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Writing Around The Day Job

I am a professional writer, but not a full time one.  Most of my time is taken up by my more-than-full-time day job as a psychiatrist, so my writing has to fit in around my other commitments.

This is the case for a lot of writers, particularly those just starting out. It may be many years before your writing can support you and your family financially and, even then, there's a large cohort of authors who maintain a regular day job to pay the bills.

A lot of my friends ask me how I possibly have time to write, where I fit it all in. I'm going to share with you my tips for maintaining a creative writing life around day job, family and social commitments.

Maximise your available time
Writers often feel they need a concentrated block of time to write. They want to dedicate entire evenings and weekends to their work, finding The Zone and staying in it as long as possible. However, research into concentration and efficiency has consistently found that human beings cannot sustain attention for hours at a time.

I am a big fan of the Pomodoro Technique (http://pomodorotechnique.com). The idea is simple: 25 minutes work, 5 minutes break, lather, rinse, repeat. Suddenly, that odd hour between the school run and teatime becomes two Pomodoros

Identify your "dead time"
There are parts of any day that are necessary chores, but these can be transformed into productive writing time.

The biggest time-sink is commuting. If you take the train/subway, consider swapping your novel for a notebook or using a writing app on your smartphone or tablet. Last year, I had a twenty minute train commute - that was forty minutes per day, which added up to over three hours of writing time every week!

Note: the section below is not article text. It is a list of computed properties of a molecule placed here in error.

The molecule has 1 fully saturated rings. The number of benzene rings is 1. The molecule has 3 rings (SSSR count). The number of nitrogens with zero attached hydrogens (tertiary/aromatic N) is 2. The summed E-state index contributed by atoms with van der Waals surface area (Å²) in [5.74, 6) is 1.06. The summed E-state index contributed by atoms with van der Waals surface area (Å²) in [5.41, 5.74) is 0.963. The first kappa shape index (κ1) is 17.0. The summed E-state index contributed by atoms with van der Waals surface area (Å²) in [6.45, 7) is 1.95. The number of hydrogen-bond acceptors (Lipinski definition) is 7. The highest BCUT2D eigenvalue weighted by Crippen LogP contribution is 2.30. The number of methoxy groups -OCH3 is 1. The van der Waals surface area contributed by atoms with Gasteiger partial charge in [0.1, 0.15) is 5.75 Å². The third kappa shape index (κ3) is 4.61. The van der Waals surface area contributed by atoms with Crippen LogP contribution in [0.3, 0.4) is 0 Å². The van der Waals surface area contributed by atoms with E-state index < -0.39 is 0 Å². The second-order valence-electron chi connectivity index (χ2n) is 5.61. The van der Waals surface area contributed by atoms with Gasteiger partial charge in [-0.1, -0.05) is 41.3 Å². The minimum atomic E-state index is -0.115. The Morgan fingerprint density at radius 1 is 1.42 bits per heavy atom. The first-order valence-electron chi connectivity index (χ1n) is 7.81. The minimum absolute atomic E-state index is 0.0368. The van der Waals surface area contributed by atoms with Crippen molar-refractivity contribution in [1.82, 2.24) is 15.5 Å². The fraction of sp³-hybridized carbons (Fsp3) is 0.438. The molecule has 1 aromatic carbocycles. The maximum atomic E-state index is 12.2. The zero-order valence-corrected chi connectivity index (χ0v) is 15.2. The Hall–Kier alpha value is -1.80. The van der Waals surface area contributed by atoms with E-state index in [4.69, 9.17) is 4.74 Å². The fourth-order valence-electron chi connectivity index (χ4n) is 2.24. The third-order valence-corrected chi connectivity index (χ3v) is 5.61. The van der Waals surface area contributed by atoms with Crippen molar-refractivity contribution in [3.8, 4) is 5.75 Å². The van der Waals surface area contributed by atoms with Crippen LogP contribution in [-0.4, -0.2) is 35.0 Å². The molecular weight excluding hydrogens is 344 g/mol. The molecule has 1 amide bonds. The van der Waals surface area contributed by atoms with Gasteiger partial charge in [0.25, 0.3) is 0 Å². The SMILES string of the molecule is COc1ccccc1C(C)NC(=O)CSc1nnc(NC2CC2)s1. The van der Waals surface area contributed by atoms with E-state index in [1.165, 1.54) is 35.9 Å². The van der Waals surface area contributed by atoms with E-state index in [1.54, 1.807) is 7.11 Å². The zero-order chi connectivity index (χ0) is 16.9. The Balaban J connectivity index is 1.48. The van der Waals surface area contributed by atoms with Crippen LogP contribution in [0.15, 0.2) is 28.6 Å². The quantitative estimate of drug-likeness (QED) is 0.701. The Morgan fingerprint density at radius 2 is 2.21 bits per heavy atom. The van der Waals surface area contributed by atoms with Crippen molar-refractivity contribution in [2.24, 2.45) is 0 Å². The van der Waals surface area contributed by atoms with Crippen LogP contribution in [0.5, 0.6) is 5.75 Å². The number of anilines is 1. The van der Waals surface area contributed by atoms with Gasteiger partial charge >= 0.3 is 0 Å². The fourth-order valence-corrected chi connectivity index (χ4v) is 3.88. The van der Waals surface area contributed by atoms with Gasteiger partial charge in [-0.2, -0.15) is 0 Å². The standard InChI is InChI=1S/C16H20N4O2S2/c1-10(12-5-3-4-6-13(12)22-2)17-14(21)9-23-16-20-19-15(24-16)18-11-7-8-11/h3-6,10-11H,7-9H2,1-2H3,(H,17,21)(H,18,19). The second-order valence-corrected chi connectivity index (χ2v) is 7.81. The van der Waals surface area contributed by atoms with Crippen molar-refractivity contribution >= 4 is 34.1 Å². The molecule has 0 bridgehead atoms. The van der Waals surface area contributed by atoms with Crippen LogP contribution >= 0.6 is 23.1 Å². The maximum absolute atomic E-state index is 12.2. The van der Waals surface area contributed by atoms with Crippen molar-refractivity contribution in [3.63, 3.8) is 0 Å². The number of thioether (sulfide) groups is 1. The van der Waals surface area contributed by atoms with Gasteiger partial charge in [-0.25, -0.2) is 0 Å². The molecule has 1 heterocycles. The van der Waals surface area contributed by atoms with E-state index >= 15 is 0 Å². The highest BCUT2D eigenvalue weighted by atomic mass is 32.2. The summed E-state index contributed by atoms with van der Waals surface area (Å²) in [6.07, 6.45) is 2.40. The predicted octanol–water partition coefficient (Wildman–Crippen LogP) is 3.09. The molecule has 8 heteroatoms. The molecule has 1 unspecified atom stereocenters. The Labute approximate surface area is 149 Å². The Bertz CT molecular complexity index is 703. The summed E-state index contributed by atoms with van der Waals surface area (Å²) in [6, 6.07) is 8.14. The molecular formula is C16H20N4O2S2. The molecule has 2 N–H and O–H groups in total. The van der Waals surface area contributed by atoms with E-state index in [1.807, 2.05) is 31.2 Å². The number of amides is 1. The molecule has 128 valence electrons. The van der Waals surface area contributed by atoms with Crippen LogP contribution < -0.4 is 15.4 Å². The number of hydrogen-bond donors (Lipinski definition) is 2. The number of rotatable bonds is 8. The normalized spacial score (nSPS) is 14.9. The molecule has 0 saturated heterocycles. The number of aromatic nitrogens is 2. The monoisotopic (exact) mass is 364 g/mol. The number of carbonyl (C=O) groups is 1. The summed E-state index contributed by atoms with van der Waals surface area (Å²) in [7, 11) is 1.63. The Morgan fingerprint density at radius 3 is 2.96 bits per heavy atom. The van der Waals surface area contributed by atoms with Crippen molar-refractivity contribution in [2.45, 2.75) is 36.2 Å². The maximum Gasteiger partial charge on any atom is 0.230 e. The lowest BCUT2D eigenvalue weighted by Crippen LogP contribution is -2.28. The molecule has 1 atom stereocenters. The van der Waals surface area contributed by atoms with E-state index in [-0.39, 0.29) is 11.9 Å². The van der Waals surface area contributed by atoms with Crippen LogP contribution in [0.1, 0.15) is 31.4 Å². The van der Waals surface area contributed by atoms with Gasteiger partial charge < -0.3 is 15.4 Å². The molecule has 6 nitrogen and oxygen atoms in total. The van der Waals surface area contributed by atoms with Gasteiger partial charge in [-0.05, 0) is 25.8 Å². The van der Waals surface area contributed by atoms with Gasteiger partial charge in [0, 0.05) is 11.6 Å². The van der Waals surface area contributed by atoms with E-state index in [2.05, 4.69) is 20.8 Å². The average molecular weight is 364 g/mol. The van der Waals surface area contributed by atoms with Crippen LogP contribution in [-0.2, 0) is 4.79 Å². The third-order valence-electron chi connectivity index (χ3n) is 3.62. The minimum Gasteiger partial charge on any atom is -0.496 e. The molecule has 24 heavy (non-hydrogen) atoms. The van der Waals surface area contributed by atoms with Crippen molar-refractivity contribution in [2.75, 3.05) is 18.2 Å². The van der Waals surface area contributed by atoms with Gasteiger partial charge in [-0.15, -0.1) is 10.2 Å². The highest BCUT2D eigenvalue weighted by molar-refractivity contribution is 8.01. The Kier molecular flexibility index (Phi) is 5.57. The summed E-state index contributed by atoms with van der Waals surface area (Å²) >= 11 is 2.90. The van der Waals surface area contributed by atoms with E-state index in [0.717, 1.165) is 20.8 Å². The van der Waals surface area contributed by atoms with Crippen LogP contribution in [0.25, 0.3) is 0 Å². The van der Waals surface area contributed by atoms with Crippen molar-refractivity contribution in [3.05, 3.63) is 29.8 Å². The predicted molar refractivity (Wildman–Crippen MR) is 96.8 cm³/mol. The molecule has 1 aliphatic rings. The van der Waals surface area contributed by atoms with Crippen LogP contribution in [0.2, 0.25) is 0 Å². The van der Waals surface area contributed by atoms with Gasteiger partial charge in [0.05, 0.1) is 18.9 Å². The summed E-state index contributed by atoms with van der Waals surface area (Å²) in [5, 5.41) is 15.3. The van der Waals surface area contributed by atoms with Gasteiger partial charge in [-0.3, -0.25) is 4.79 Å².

If you drive, you can use that time to listen to audiobooks - reading is a vital component of writing - or plan your next scene or chapter. A large part of writing is thinking about writing; use your time grocery shopping or your lunch hour to flesh out your concepts and characters in your head.

Use your day job for inspiration
There's a job-hunting buzzphrase that's equally applicable to writing: transferable skills. How can your day job improve your writing? What talents and techniques can you use for both?

Many jobs have one essential writing benefit - meeting people. From your teaching colleagues to shoppers at the checkout, you encounter a variety of people per day who can serve as templates for personalities, mannerisms and naturalistic dialogue. 

The old writing maxim "write what you know" also applies here. While you may not want to set your drama in an office, the experience of being holed up with the same people day-in, day-out may serve you well in writing your scenes in a post-apocalyptic nuclear bunker.

Anyone can find time to write - whether it's ten minutes per day or forty hours per week, you can find space in your life for writing. Good luck maximising your free hours, transforming your dead time, and getting inspired by the daily grind!

Rosie Claverton grew up in Devon, daughter to a Sri Lankan father and a Norfolk mother, surrounded by folk mythology and surly sheep. She moved to Cardiff to study Medicine and adopted Wales as her home. Her short film "Dragon Chasers" aired on BBC Wales in Autumn 2012. Her debut novel Binary Witness is due for publication by Carina Press in 2014. Currently exiled to London, she lives with her journalist husband and their pet hedgehog.

Links
Facebook Page: http://www.facebook.com/binarywitness
Series website: http://amylanemysteries.com
Blog: http://rosieclaverton.com
Twitter: @rosieclaverton






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6 comments:

  1. Great article! I will be checking out the Pomodoro Technique as it sounds like it can be very useful in my life. Thanks for sharing.

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    Replies
    1. Thanks! I've found Pomodoro really useful, especially when I'm strict. Because what email/text can't wait half an hour?

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  2. Thank you for sharing. It's wonderful to hear of other techniques to write around the daily job. I have a 2 1/2 hour commute for work every day and I think about my writing through most of it - music is a key driver of inspiration for me. On all of my devices (phone, tablet, iPod) I have a screen with only a voice recording app set in the middle. I get this setup before I start driving and if inspiration hits me, I tap the middle of the screen and start talking (only start the app when the car is not in motion). :)

    ReplyDelete
    Replies
    1. That is an excellent suggestion! Before smartphones, I had a dictaphone set up for those "inspiration moments" but they were such a pain to type up.

      Thanks for commenting!

      Delete

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